3. The coach only gets to see the world through your eyes

We’ve already said this. This can suffer from all sorts of biases: is the problem you describe really the problem? This can be mitigated somewhat by the use of third party feedback instruments like 360 degree feedback surveys. Many coaches actually start here so that you at least have a baseline of how others perceive you. This type of feedback also has its strengths and weaknesses, of course.

With mentoring the upside is that it gives you the opportunity to learn from someone else’s experience. If it’s someone you trust and respect, then you are likely to listen and learn well. As is the case with coaching, you get to choose what to take on board or not. Because mentoring is less formally structured, you get to control the agenda better. To go with this, there’s little downside to mentoring. In most circumstances, the only thing you’re investing is your time. There’s no fixed duration for the engagement, you can meet as frequently or infrequently as it suits you – and, if you’re not getting value, there’s no obligation to keep the relationship going. The biggest downside is the same as it is for coaching (although it doesn’t play such a large part in the mentoring process), the mentor only knows what you tell them, so their advice can lack context. In the case of mentoring, it’s even rarer for mentors to use 360 degree feedback to help give you that baseline.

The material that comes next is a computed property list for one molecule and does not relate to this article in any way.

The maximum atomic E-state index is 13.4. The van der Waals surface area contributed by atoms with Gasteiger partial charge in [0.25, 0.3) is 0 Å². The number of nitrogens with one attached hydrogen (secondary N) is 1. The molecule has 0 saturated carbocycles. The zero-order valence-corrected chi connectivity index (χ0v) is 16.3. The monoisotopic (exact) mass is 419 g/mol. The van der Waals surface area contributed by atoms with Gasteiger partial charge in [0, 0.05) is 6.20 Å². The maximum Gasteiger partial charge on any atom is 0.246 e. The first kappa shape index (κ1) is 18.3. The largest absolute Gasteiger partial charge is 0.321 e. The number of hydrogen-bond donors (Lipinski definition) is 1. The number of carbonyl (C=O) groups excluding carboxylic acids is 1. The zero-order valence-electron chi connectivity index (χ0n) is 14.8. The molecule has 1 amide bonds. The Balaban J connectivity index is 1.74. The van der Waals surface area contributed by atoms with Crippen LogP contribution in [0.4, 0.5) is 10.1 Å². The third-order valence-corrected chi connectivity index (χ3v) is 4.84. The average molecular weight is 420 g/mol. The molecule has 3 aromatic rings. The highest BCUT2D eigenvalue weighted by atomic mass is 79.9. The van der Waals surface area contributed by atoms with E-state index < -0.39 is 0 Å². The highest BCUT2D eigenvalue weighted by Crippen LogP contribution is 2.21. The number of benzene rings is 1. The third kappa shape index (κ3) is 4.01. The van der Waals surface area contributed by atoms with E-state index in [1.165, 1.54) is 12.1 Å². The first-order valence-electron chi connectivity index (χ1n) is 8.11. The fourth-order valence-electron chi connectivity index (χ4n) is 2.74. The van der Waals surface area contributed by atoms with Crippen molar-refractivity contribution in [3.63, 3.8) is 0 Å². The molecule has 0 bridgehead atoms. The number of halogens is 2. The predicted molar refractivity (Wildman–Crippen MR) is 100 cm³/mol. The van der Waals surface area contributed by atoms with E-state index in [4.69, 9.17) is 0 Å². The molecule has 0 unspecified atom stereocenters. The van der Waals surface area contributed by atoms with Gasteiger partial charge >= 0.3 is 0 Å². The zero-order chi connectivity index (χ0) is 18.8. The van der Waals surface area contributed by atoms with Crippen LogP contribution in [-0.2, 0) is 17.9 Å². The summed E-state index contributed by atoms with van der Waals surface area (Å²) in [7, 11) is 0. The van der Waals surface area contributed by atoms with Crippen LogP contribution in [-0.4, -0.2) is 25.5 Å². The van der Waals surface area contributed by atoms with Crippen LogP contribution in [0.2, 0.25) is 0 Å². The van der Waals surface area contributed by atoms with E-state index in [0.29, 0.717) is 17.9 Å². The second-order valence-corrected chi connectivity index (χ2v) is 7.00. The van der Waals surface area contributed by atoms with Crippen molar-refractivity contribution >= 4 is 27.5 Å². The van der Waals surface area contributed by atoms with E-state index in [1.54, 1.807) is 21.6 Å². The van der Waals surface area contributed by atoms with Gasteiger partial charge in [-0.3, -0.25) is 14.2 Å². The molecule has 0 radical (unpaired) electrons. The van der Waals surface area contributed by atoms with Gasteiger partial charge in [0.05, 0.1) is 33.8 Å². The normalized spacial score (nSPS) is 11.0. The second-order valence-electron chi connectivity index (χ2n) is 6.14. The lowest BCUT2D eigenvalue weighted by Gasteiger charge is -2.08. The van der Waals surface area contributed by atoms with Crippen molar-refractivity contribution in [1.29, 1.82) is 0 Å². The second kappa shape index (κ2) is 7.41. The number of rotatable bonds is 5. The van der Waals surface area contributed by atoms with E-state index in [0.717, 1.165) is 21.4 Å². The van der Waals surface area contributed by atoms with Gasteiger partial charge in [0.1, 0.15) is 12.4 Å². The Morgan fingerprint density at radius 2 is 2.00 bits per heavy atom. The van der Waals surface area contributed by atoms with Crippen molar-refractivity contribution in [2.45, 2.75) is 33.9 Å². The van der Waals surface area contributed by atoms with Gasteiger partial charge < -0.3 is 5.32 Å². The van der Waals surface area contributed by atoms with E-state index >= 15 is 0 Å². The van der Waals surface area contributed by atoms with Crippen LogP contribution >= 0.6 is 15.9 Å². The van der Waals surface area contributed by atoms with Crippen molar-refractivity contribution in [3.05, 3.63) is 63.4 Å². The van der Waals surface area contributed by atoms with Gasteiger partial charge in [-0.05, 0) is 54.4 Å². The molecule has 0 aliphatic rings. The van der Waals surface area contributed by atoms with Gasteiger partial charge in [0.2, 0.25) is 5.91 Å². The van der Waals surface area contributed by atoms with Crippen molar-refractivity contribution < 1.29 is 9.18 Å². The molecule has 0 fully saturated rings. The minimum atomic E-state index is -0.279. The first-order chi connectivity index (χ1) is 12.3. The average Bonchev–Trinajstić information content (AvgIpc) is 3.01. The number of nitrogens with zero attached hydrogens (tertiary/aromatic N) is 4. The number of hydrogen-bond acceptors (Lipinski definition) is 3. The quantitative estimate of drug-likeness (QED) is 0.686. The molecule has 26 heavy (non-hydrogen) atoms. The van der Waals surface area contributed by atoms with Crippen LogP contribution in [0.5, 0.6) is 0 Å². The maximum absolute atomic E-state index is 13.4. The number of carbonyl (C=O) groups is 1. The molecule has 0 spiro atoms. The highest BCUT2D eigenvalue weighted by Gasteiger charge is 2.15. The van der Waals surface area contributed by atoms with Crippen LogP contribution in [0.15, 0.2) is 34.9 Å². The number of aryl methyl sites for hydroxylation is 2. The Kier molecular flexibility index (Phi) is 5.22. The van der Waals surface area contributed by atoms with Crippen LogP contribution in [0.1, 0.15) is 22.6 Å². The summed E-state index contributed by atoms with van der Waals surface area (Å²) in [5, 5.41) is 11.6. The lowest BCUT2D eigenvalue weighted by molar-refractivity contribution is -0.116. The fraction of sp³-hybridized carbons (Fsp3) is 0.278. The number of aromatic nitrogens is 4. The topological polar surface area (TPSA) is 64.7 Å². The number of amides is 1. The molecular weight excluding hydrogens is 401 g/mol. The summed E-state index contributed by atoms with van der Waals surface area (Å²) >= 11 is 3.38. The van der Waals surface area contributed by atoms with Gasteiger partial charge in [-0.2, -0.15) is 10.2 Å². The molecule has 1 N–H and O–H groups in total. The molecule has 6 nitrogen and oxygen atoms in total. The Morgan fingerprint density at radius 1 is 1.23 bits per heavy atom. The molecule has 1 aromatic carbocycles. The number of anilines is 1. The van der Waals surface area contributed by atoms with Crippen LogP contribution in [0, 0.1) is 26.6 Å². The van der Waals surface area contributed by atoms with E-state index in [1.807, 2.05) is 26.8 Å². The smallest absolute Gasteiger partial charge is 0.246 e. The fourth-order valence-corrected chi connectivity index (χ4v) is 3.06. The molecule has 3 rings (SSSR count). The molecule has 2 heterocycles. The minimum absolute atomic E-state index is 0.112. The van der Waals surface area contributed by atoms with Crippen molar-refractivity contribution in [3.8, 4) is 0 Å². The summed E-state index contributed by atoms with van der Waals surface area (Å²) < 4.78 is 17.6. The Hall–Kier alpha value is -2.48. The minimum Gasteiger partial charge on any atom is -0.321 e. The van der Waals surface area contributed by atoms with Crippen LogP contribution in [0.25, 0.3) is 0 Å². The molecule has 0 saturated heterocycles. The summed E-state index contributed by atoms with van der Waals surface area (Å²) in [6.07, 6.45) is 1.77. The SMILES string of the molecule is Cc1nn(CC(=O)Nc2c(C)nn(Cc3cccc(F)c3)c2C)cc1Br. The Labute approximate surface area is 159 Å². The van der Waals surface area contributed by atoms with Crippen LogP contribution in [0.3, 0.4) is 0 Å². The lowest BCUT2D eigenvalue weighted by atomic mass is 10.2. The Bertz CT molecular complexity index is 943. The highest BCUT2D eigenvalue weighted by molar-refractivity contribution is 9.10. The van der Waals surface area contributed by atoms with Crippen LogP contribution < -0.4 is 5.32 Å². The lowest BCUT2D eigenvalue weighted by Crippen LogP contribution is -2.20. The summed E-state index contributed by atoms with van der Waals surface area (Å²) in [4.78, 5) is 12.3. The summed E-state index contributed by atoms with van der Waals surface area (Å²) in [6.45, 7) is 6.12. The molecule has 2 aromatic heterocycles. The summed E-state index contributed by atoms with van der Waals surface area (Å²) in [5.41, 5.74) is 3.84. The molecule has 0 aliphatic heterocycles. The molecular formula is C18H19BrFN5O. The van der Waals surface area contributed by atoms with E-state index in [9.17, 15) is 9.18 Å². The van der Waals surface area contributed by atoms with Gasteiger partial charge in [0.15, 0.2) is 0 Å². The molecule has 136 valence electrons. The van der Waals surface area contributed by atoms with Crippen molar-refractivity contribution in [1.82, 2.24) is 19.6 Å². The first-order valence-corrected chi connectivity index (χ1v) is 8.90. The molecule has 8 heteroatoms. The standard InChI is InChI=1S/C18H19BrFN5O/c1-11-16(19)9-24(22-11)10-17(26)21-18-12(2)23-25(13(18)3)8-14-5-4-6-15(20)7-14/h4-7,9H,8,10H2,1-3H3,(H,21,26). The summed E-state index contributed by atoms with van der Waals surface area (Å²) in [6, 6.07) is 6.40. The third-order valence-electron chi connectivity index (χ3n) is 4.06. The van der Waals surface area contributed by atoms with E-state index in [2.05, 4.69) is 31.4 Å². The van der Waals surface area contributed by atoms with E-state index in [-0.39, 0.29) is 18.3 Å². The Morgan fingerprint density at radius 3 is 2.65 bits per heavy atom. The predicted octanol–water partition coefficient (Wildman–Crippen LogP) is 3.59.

Finally, the trusted advisor. These relationships can be really tricky to establish. Let me give you my view on who makes the perfect trusted advisor:

  • It’s someone who reports directly to you.

  • They’re a high performer – and I don’t mean you simply get on well with them. I mean, they’re actually a high performer. If they’re not, why do you care what they think?

  • They’re courageous. In other words, they’re prepared to tell you the truth.

  • They trust that you’ll take their input on board and that any critical feedback won’t damage their own prospects or the relationship that they have with you.

  • They are intellectually astute and they have a high EQ.

You may think that these people are as rare as rocking horse shit, but if you’re building a high performing team, you should have at least one of these in your direct reports lineup. If you don’t, I’m going to send you back to Episode #2 of this podcast: Building A High Performing Team. There are two potential downsides with the trusted advisor:

1. They may fall into the trap of telling you what you want to hear in order to further their own career opportunities and standing with their boss. This can be deceptively comforting for you.